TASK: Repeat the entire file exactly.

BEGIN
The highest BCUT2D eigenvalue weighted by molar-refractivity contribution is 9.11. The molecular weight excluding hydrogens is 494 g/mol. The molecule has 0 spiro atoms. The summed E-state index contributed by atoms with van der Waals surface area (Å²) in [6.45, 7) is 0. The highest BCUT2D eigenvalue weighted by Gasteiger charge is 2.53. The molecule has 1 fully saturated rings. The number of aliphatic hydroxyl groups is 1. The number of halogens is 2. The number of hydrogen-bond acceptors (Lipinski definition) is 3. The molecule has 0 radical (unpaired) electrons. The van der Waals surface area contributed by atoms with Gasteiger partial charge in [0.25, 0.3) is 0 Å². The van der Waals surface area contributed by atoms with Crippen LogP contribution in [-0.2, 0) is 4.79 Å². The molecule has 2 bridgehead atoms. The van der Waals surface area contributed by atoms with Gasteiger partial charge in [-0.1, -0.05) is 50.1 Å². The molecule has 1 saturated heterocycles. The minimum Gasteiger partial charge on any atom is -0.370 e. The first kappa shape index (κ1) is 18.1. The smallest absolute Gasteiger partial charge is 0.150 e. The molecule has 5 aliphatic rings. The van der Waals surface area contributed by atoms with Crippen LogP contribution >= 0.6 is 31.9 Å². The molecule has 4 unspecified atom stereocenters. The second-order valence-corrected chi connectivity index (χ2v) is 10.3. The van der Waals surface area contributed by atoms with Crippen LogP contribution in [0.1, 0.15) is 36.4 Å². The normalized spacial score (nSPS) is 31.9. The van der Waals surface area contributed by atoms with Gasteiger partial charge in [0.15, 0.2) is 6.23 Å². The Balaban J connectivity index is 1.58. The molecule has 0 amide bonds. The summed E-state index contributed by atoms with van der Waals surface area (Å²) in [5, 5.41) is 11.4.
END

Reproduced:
The highest BCUT2D eigenvalue weighted by molar-refractivity contribution is 9.11. The molecular weight excluding hydrogens is 494 g/mol. The molecule has 0 spiro atoms. The summed E-state index contributed by atoms with van der Waals surface area (Å²) in [6.45, 7) is 0. The highest BCUT2D eigenvalue weighted by Gasteiger charge is 2.53. The molecule has 1 fully saturated rings. The number of aliphatic hydroxyl groups is 1. The number of halogens is 2. The number of hydrogen-bond acceptors (Lipinski definition) is 3. The molecule has 0 radical (unpaired) electrons. The van der Waals surface area contributed by atoms with Gasteiger partial charge in [0.25, 0.3) is 0 Å². The van der Waals surface area contributed by atoms with Crippen LogP contribution in [-0.2, 0) is 4.79 Å². The molecule has 2 bridgehead atoms. The van der Waals surface area contributed by atoms with Gasteiger partial charge in [-0.1, -0.05) is 50.1 Å². The molecule has 1 saturated heterocycles. The minimum Gasteiger partial charge on any atom is -0.370 e. The first kappa shape index (κ1) is 18.1. The smallest absolute Gasteiger partial charge is 0.150 e. The molecule has 5 aliphatic rings. The van der Waals surface area contributed by atoms with Crippen LogP contribution >= 0.6 is 31.9 Å². The molecule has 4 unspecified atom stereocenters. The second-order valence-corrected chi connectivity index (χ2v) is 10.3. The van der Waals surface area contributed by atoms with Crippen LogP contribution in [0.1, 0.15) is 36.4 Å². The normalized spacial score (nSPS) is 31.9. The van der Waals surface area contributed by atoms with Gasteiger partial charge in [0.15, 0.2) is 6.23 Å². The Balaban J connectivity index is 1.58. The molecule has 0 amide bonds. The summed E-state index contributed by atoms with van der Waals surface area (Å²) in [5, 5.41) is 11.4.